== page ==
Participants were identified via the Kaiser Permanente Medical Care Program in Northern California. A total of 298 children with ASD and 1,507 children with typical development were included in the study. Pharmacy records were used to determine maternal antidepressant usage during the year prior to delivery (i.e., the 3 months prior to conception and throughout the gestational period). Antidepressants were classified into three groups: SSRIs, dual-action antidepressants, and tri-cyclic antidepressants.
The Center for Autism and Related Disorders, Inc. (CARD), has been named one of the top three largest non-governmental financial supporters of autism research in the United States, and the only for-profit organization in the top three-tier ranking. The research findings come from the U.S Department of Health and Human Services’ Interagency Autism Coordinating Committee (IACC), whose mission is to provide a blueprint for autism research that is advisory to the Department of Health and Human Services and serves as a basis for partnerships with other agencies and private organizations involved in autism research and services.
Joe Mohs, who recovered from infantile autism as a small child, led the second half of the evening by telling the inspirational story of his triumph over the condition. Joe led a question and answer session where he spoke about his personal experience with autism, his devoted family, the life-transforming ABA program as well as his life, work and social relationships after recovery. “It’s is not a cure or a remedy,” Joe said while defining the term autism recovery, “it’s an intensive process that requires personal commitment and sacrifice, not only during your child’s treatment program but throughout his or her life.” Joe’s heartfelt words left the audience with a profound, positive impact and a strong sense of hope for their children. At end of the meeting, the audience was informed about how their children can benefit greatly from Skills™, the online autism treatment and training program, and CARD eLearning™.
On Monday July 11, the California Department of Managed Health Care (DMHC) reached a settlement with Blue Shield of California, in which Blue Shield agreed to cover applied behavior analysis (ABA) treatment for autism spectrum disorders (ASD).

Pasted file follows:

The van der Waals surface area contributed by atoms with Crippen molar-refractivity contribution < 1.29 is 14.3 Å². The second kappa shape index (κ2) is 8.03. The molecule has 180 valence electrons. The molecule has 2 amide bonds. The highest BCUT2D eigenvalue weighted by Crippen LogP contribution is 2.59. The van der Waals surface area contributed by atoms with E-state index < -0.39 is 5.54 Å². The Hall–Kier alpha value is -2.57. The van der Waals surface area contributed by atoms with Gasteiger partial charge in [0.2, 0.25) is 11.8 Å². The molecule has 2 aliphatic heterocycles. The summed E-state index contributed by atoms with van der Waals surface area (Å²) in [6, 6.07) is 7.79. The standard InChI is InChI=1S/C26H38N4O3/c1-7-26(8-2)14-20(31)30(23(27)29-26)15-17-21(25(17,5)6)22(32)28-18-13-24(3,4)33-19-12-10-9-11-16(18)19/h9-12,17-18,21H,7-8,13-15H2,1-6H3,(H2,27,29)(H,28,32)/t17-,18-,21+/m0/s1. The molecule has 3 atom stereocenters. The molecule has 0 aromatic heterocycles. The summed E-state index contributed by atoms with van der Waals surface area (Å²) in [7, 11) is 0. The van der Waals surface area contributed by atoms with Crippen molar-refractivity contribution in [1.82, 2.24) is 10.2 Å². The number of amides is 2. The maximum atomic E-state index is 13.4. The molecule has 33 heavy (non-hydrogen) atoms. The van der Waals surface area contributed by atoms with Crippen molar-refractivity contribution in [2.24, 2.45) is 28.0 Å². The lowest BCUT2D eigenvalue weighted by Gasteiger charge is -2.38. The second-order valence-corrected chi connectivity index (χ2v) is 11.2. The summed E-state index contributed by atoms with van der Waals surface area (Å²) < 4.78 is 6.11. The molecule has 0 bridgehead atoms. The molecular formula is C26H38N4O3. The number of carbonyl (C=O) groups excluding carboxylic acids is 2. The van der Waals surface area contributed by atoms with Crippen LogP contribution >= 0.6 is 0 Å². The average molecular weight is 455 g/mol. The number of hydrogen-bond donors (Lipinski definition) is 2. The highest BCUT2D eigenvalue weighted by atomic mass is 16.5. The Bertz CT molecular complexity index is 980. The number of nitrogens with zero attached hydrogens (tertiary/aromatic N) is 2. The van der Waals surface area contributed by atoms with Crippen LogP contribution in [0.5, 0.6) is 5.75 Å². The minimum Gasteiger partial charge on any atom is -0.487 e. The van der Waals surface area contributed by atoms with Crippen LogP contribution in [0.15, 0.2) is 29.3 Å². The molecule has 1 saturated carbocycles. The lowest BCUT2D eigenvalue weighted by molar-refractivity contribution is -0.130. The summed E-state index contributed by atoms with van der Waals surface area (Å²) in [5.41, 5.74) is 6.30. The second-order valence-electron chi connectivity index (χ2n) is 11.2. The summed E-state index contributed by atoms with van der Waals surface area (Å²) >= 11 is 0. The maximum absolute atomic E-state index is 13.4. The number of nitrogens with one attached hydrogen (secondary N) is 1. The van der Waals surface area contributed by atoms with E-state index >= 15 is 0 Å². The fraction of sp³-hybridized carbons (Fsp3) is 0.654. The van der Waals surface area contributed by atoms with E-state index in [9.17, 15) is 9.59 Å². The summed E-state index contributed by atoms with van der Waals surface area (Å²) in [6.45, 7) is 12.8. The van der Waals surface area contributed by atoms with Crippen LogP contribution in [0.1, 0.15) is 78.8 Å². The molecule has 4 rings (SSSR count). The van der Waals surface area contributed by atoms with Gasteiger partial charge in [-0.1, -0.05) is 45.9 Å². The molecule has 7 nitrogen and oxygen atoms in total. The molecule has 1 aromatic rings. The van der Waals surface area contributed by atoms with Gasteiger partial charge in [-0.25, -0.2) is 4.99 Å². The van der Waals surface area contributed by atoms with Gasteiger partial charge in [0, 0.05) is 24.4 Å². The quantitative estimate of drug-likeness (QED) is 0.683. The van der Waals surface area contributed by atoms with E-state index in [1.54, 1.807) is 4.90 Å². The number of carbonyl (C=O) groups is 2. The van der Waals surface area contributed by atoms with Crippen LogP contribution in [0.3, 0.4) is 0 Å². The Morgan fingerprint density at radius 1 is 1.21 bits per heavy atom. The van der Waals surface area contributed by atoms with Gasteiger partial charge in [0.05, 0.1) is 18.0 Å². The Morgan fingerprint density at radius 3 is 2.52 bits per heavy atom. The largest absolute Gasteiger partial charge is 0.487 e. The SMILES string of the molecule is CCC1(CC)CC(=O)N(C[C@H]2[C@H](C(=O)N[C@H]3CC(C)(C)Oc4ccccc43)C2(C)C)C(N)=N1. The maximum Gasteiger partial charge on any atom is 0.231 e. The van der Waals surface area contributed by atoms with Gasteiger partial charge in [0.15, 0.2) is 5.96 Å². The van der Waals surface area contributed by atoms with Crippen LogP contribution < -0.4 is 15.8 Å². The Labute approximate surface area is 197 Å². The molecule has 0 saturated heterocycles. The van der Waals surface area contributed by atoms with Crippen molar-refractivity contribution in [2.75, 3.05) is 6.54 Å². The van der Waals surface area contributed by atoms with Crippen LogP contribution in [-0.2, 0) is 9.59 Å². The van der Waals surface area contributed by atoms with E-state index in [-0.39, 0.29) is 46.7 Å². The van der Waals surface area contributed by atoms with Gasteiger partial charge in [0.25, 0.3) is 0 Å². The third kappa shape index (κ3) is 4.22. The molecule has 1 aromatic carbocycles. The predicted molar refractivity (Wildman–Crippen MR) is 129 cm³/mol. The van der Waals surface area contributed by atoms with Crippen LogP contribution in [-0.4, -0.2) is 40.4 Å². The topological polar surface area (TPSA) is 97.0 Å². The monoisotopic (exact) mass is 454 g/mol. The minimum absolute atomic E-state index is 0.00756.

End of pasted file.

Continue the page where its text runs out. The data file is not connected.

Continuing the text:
It’s amazing how some of the most helpful ideas come from the people that actually need them the most. Just 17 years ago, my 20 year old cousin, Matthew, was diagnosed with a somewhat rare and misunderstood disorder called autism. At that time, Matthew was one of the 2,500 children in the United States with autism, which was a developmental disability that nobody in my family knew very much about. Through research and doctor’s visits we were able to find our way, but throughout his adolescence, we could only wish to receive the support, knowledge, and motivation from other families in our situation. Back then, autism diagnosis was just too few and far between for us to get the necessary resources and community involvement that we needed. It was not until Matthew was a young adult that the prevalence of autism started taking such an abrupt increase in numbers around the world, and an active autism community of families, researchers, and organizations began to take shape.
Potential participants were identified through the California Department of Developmental Services (DDS). Both identical and fraternal twin pairs were eligible to participate if they were born between 1987 and 2004, and at least one twin was reported to have an ASD diagnosis. A total of 1,156 twin pairs were identified through the DDS, however, due to limited participation from families, only 202 twin pairs were included in the study. All participants received comprehensive diagnostic evaluations to confirm diagnoses of autistic disorder or broader ASD.
Last week, educators from around the world attended the 2011 International Society for Technology in Education (ISTE) conference in Philadelphia. Conference organizers say more 17,000 people were in attendance to see, touch, and learn about products and services from more than five hundred of the top education technology companies in the world. Many of the attendees visited the Skills™ exhibit area to learn about the web-based product to effectively design and manage a comprehensive, individualized treatment program for children with autism and related disorders.
The EIBI group of 40 hours or more a week gained an average of 20 IQ points over the two year period and 47 percent of these children reached average intellectual functioning, whereas the other groups showed no significant change in IQ level. This does not mean that DTT is a successful method for every individual with autism, but does work very well for the majority.